Workplace Communications Expert Discusses Curbing WorkplaceViolence

Many hostile workplace situations arise because of management's lack of support and understanding, says one workplace communciations expert.

Many hostile workplace situations arise because of management''s lack of support and understanding, says Diane Tracy, workplace communications expert, author and executive coach.

Tracy, who has more than 20 years of experience coaching and developing managers, expects that stress will rise as the economy slows.

The recent tragedy of the disgruntled employee who opened fire at an Internet start-up company in suburban Massachusetts is just one example of how workplace problems can turn into horror, according to Tracy.

"Managers must figure out what is really going on inside the minds of their employees," says Tracy. "The problem is that most employees are quite skilled at masking their true thoughts and feelings."

According to Tracy:

  • The holidays are a time when everyone is more at the mercy of their darker sides.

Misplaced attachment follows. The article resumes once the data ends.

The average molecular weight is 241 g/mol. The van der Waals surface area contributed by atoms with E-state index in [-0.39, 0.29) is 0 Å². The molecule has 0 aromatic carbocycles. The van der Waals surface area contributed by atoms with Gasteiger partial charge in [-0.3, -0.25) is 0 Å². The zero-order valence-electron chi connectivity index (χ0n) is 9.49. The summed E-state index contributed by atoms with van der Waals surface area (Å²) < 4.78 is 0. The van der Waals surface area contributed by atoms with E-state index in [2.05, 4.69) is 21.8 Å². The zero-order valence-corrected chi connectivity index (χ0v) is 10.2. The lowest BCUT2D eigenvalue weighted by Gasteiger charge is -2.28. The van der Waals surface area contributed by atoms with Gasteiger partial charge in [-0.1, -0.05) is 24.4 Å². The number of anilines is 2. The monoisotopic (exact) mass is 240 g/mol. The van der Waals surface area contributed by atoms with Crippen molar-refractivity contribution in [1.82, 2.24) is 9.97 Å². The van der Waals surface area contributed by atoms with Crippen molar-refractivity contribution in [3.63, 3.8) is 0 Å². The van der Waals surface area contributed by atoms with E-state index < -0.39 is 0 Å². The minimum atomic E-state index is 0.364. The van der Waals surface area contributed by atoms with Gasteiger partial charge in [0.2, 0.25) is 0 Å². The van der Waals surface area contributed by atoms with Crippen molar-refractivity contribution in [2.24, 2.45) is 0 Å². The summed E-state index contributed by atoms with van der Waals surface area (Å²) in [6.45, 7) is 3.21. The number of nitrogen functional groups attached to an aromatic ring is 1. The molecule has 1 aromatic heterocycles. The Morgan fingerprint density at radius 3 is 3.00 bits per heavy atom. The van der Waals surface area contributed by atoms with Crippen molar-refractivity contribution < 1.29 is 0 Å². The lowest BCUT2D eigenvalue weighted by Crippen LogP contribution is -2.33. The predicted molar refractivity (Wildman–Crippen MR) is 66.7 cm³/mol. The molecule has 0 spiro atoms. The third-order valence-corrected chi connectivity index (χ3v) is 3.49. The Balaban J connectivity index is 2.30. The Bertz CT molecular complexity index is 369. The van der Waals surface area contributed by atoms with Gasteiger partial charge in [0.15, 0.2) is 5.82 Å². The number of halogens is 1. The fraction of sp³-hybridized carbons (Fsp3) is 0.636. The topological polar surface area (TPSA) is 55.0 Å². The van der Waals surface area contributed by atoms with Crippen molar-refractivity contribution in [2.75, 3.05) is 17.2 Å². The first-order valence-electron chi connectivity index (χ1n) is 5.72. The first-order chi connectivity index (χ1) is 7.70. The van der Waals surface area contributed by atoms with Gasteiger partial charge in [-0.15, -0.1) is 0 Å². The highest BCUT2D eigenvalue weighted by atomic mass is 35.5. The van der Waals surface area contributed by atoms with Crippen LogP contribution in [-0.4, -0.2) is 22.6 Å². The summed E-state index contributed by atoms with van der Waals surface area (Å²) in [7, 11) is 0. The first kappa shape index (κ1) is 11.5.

• The New Year is also a time when employers need to be particularly observant.
  • More heart attacks occur in January than in any other time of the year. This happens mostly because many people are feeling the stress of having spent too much, drunk too much and eaten too much.
  • The uncertainty of the economy, especially for those who are psychologically unstable, can be a dangerous time -- for them and their coworkers.

Tracy says simply being aware of what is going on in the workplace is one way for employers to prevent workplace violence. "There are characteristics of good observers that all managers should practice," says Tracy.

by Virginia Sutcliffe

Hide comments

Comments

  • Allowed HTML tags: <em> <strong> <blockquote> <br> <p>

Plain text

  • No HTML tags allowed.
  • Web page addresses and e-mail addresses turn into links automatically.
  • Lines and paragraphs break automatically.
Publish